For instance, Iran's ability to threaten or close the Strait of Hormuz depends heavily on IRGC naval assets that consist of mine-laying craft, missile and torpedo boats, armed speedboats, and coastal anti-ship cruise missile batteries. Not only are many of these assets highly exposed to a precision U.S. strike while still in their ports or bases, but they would also face the constant risk of destruction from U.S. or allied airpower even if they manage to sally forth before a conflict begins. In other words, Iran has a very finite window to lay as many mines as possible and inflict as much damage as possible in the Strait of Hormuz before the United States and its allies greatly reduce its ability to do so. The same principle applies to Iran's arsenal of ballistic missiles when it comes to the country's ability to strike U.S. bases and energy infrastructure in the region. If Tehran fails to fire such missiles in time during a conflict, Washington could destroy many of them before they deliver their deadly payloads.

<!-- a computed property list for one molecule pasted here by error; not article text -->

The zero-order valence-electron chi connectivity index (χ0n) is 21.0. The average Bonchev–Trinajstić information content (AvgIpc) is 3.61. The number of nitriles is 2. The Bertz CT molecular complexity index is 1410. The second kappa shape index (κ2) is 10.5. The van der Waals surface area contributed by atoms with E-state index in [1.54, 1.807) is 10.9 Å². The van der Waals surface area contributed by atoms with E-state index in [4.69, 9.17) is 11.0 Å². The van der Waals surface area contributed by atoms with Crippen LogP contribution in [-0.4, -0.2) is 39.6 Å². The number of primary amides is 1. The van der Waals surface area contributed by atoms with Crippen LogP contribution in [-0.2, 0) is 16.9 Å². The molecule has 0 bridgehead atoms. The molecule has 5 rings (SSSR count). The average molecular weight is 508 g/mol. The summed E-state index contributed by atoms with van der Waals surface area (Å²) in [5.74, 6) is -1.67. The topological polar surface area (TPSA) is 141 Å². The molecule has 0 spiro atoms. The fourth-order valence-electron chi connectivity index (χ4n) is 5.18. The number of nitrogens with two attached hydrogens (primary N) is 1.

Iran thus faces a real use-it-or-lose-it dilemma, as it not only has an overriding reason to respond rapidly to an attack but also act preemptively to inflict as much destruction as possible before its adversaries inevitably damage its assets with their much heavier firepower. To be clear, even months of U.S. attacks would not completely disarm Iran, but the longer Tehran fails to deploy its asymmetric assets, particularly its missile and naval forces, the greater the risk the United States will destroy these weapons before the Islamic republic can use them.

The longer Tehran fails to deploy its asymmetric assets, the greater the risk the United States will destroy these weapons before the Islamic republic can use them.

Closed to Communication